Logistics: Pay The Troll At The Khyber Pass


March 8, 2014: Canada pulled the last of its troops out of Afghanistan in 2011 and it wasn’t until 2014 that all the containers containing their gear made it back to Canada. It was not supposed to happen this way as Canada planned to send most of its equipment home via 1,800 shipping containers which would be trucked to the Pakistani port of Karachi and then via ship to Canada. When all but 441 containers were sent out via the Khyber Pass and the handful of other roads out, Pakistan decided to shut down NATO access to Afghanistan. Pakistan wanted more money and lots of compensation for a border incident where 24 Pakistani border guards got killed when they were caught in the midst of one of the many incidents where Islamic terrorists would fire across the border at Afghan or NATO troops and get some return fire.

But there was another problem. About five percent of the containers that did arrive in Canada were filled with rocks and sand rather than the equipment that was originally packed into them. Somewhere in Afghanistan or Pakistan the seals were broken, the containers looted, and then the seals replaced with convincing facsimiles. There was no risk of weapons or ammunition being stolen as that gear was flown out.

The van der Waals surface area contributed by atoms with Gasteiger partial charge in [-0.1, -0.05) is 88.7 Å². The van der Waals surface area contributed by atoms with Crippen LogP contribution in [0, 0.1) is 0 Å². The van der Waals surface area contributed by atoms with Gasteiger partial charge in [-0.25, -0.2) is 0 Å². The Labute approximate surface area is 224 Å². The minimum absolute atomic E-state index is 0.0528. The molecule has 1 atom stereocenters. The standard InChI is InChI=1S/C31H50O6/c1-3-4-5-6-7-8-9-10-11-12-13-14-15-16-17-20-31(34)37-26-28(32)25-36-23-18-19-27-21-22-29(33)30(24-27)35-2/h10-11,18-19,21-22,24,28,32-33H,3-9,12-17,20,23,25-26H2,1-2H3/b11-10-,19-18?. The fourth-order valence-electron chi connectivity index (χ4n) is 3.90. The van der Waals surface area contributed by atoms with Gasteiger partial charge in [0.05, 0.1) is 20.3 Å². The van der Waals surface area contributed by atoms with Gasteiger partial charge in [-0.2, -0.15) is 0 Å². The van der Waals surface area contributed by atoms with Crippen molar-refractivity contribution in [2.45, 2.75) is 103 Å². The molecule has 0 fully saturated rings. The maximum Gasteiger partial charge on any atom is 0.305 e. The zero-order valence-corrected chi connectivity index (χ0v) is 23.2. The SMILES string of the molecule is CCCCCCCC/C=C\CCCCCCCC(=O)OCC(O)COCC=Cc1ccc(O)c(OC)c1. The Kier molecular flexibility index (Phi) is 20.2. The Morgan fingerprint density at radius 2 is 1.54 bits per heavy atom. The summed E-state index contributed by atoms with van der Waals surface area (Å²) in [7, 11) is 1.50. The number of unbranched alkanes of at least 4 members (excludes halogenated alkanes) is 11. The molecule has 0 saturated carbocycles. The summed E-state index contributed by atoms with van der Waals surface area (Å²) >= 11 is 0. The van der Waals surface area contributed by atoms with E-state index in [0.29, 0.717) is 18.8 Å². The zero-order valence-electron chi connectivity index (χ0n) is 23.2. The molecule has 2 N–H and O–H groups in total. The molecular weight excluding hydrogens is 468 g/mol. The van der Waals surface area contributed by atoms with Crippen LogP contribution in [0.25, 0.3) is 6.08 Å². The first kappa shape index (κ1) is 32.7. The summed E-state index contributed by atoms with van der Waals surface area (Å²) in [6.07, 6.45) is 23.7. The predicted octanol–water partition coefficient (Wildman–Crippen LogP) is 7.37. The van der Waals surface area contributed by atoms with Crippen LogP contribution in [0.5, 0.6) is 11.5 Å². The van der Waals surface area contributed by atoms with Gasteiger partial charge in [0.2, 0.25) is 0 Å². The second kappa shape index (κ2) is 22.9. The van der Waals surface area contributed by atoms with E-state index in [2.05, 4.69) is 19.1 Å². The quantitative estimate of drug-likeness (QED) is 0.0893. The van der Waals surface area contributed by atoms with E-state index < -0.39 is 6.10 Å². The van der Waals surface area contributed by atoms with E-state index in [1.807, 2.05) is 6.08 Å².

Such thefts in Afghanistan and Pakistan are not unusual despite the many precautions taken. Cargo theft is an ancient profession in this part of the world. Afghanistan was once part of the Silk Road (the trade route between the Middle East and China). The caravans had to pay a lot of attention to security. In Afghanistan, stealing from these caravans was considered great sport and quite lucrative if you avoided getting killed. Some things never change.

The remaining 441 Canadian containers sat in the sun for two years before it was decided to repack them and destroy, sell locally or donate to the Afghans items that were not worth flying out. The containers had sat in the open for so long that they had lost their waterproof certification and had to be repacked anyway. The last 212 containers were flown (at a cost of about $50,000 each) to the Persian Gulf and sent the rest of the way by ship. It would have been cheaper to pay the Pakistanis the extra $5,000-$10,000 in “fees” per container they were demanding, but in the long run it was cheaper not to encourage that sort of thing.





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